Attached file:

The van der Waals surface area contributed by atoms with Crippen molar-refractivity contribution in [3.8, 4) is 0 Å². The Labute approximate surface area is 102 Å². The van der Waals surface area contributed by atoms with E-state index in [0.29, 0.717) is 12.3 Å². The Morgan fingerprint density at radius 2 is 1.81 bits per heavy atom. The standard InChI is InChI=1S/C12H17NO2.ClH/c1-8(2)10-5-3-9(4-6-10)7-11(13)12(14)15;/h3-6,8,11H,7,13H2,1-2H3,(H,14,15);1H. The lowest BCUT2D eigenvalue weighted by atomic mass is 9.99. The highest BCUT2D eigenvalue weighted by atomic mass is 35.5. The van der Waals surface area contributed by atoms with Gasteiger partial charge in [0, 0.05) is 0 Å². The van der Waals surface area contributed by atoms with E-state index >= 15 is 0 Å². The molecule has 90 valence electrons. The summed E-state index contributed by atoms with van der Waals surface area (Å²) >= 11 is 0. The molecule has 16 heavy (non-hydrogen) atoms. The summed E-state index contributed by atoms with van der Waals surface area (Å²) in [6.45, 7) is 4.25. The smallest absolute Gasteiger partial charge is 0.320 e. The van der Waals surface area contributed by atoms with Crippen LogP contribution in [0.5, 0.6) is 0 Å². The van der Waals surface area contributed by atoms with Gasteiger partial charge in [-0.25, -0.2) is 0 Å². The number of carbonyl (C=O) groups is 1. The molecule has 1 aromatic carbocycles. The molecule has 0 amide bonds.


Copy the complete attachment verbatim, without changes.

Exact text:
The van der Waals surface area contributed by atoms with Crippen molar-refractivity contribution in [3.8, 4) is 0 Å². The Labute approximate surface area is 102 Å². The van der Waals surface area contributed by atoms with E-state index in [0.29, 0.717) is 12.3 Å². The Morgan fingerprint density at radius 2 is 1.81 bits per heavy atom. The standard InChI is InChI=1S/C12H17NO2.ClH/c1-8(2)10-5-3-9(4-6-10)7-11(13)12(14)15;/h3-6,8,11H,7,13H2,1-2H3,(H,14,15);1H. The lowest BCUT2D eigenvalue weighted by atomic mass is 9.99. The highest BCUT2D eigenvalue weighted by atomic mass is 35.5. The van der Waals surface area contributed by atoms with Gasteiger partial charge in [0, 0.05) is 0 Å². The van der Waals surface area contributed by atoms with E-state index >= 15 is 0 Å². The molecule has 90 valence electrons. The summed E-state index contributed by atoms with van der Waals surface area (Å²) >= 11 is 0. The molecule has 16 heavy (non-hydrogen) atoms. The summed E-state index contributed by atoms with van der Waals surface area (Å²) in [6.45, 7) is 4.25. The smallest absolute Gasteiger partial charge is 0.320 e. The van der Waals surface area contributed by atoms with Crippen LogP contribution in [0.5, 0.6) is 0 Å². The van der Waals surface area contributed by atoms with Gasteiger partial charge in [-0.25, -0.2) is 0 Å². The number of carbonyl (C=O) groups is 1. The molecule has 1 aromatic carbocycles. The molecule has 0 amide bonds.